More than a decade ago, a couple of Alaskans – one from Anchorage, the other from Seward – decided they wanted to do something for Alaska servicemen stationed in the cold, dark north.
Enter the Armed Forces Combat Fishing Tournament (originally the Seward Combat Fishing Tournament), a benefit which now attracts the support of not only the guys who started it but just about every charter fishing business in the big, little community of 2,500 at the head of Resurrection Bay.
And they’re not alone.
With the tournament now the largest military appreciation fishing event in the country, more than a few businesses throughout the broader Prince William Sound area have been joining in, and there is goodly bit of financial support from the state’s largest city.
The money helps fund free and low-cost programs the Armed Services YMCA of Alaska provides military personnel. Not many of those programs can top a free-of-charge chance to go chase the biggest of big Alaska fish in an event where everyone goes home a winner.
The halibut caught on the day gets spread among all the fishermen, and there is a banquet afterward with drawings for prizes.
More than a dozen charter boats turned out this year to take about 200 enlisted men and women – not officers – out to hunt for huge flatfish.
The man getting the most attention at the end of the hook-and-sinker lead into the Memorial Day weekend was the U.S. Air Force’s John-Austin Gillardo from Corpus Christi, Texas, who shortly after his Friday catch posted “so stoked” on his Facebook page above a photo of himself standing next to a 130-pound halibut hanging on the Seward scale.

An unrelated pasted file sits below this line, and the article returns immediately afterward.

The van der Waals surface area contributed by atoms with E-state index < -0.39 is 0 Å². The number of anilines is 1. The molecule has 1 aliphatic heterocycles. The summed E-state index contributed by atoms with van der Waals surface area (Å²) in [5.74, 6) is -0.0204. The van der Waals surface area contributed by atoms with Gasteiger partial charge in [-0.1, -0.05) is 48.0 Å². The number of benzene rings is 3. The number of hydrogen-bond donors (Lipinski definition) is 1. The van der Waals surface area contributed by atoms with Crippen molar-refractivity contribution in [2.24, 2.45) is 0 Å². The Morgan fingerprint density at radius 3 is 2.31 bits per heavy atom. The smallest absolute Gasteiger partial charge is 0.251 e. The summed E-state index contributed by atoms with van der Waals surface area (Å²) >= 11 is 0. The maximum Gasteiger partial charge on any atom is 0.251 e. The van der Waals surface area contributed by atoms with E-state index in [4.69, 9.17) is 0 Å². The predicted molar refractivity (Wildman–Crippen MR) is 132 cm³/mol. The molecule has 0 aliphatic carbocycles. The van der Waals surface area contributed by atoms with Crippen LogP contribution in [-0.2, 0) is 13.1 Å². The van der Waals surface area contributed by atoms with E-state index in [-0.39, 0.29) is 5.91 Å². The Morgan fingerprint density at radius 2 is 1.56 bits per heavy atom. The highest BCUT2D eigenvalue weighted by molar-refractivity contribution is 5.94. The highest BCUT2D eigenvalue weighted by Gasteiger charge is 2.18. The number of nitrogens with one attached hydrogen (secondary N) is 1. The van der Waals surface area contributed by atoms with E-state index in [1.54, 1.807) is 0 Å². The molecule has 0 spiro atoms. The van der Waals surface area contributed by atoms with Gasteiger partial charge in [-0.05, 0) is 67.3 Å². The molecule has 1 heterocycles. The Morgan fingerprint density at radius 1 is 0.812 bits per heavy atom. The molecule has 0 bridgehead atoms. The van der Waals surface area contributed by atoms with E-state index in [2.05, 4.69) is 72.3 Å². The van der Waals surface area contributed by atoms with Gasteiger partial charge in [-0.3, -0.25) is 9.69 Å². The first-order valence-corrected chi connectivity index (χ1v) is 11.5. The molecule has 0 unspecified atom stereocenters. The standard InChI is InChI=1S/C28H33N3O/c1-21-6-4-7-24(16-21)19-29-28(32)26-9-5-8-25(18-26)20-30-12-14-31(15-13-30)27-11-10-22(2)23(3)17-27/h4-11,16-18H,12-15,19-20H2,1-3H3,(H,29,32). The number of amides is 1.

Gillardo was fishing with John Moline aboard the Nauti Girl. Saltwater Safari Company’s Bob Candopolous, who was joined by Keith Manterach of Anchorage’s Specialty Truck and Auto in founding the fishing event, said he was glad to see Moline in the spotlight when skippers and servicemen gathered for a banquet after the day was done.
He “was the very first guy to donate his boats to the event the year after I started this with just the Legacy & Legend,” Candopolous said. Moline has been on the team ever since.
“He faithfully gives us two boat every year,” Candopolous said.
Surely no one was more thankful for that than Gillardo, though nobody was complaining about the days outing even if rough seas did make things a little uncomfortable for a few. That was more than offset by a bounty of big fish.
Candopolous reported two halibut at or over 90 pounds on his boat alone. Along with Amir Brito-Roy’s 99 pounder, the second biggest fish on the day, Ben Setchel had a 90 pounder.
“One up’d last year’s halibut with this 90-pounder,” Setchel observed on his Facebook page before giving a shout out to Seward.
“The generosity of all the captains in Seward can not be beat,” wrote the airman from DeKalb, Ill. They provide “lifelong memories and stories even if I was hanging off the side of the boat losing every bit of my lunch.”